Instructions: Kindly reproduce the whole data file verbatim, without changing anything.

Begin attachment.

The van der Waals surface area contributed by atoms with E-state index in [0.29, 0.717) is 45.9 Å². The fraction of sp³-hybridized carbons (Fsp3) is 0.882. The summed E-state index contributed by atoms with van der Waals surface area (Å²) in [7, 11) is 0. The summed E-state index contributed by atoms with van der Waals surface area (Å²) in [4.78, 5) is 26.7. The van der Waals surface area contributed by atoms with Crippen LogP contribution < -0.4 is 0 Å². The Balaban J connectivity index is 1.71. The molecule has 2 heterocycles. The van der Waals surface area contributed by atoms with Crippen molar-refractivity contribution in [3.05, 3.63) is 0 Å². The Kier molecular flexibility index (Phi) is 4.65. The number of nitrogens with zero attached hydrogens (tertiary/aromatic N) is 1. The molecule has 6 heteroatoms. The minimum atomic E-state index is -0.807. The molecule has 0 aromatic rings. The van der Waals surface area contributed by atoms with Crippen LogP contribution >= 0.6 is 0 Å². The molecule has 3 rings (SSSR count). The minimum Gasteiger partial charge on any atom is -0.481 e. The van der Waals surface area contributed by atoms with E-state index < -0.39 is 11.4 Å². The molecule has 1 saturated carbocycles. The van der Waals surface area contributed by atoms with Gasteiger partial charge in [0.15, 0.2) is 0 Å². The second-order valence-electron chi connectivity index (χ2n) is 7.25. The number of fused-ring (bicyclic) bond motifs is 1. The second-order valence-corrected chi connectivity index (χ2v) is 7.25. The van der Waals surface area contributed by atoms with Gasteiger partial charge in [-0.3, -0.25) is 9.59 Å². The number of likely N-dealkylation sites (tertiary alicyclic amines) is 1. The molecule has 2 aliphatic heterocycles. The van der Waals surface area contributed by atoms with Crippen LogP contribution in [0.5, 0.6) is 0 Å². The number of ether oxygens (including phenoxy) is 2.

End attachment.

The van der Waals surface area contributed by atoms with E-state index in [0.29, 0.717) is 45.9 Å². The fraction of sp³-hybridized carbons (Fsp3) is 0.882. The summed E-state index contributed by atoms with van der Waals surface area (Å²) in [7, 11) is 0. The summed E-state index contributed by atoms with van der Waals surface area (Å²) in [4.78, 5) is 26.7. The van der Waals surface area contributed by atoms with Crippen LogP contribution < -0.4 is 0 Å². The Balaban J connectivity index is 1.71. The molecule has 2 heterocycles. The van der Waals surface area contributed by atoms with Crippen molar-refractivity contribution in [3.05, 3.63) is 0 Å². The Kier molecular flexibility index (Phi) is 4.65. The number of nitrogens with zero attached hydrogens (tertiary/aromatic N) is 1. The molecule has 6 heteroatoms. The minimum atomic E-state index is -0.807. The molecule has 0 aromatic rings. The van der Waals surface area contributed by atoms with Crippen LogP contribution >= 0.6 is 0 Å². The molecule has 3 rings (SSSR count). The minimum Gasteiger partial charge on any atom is -0.481 e. The van der Waals surface area contributed by atoms with E-state index < -0.39 is 11.4 Å². The molecule has 1 saturated carbocycles. The van der Waals surface area contributed by atoms with Gasteiger partial charge in [0.15, 0.2) is 0 Å². The second-order valence-electron chi connectivity index (χ2n) is 7.25. The number of fused-ring (bicyclic) bond motifs is 1. The second-order valence-corrected chi connectivity index (χ2v) is 7.25. The van der Waals surface area contributed by atoms with Gasteiger partial charge in [-0.3, -0.25) is 9.59 Å². The number of likely N-dealkylation sites (tertiary alicyclic amines) is 1. The molecule has 2 aliphatic heterocycles. The van der Waals surface area contributed by atoms with Crippen LogP contribution in [0.5, 0.6) is 0 Å². The number of ether oxygens (including phenoxy) is 2.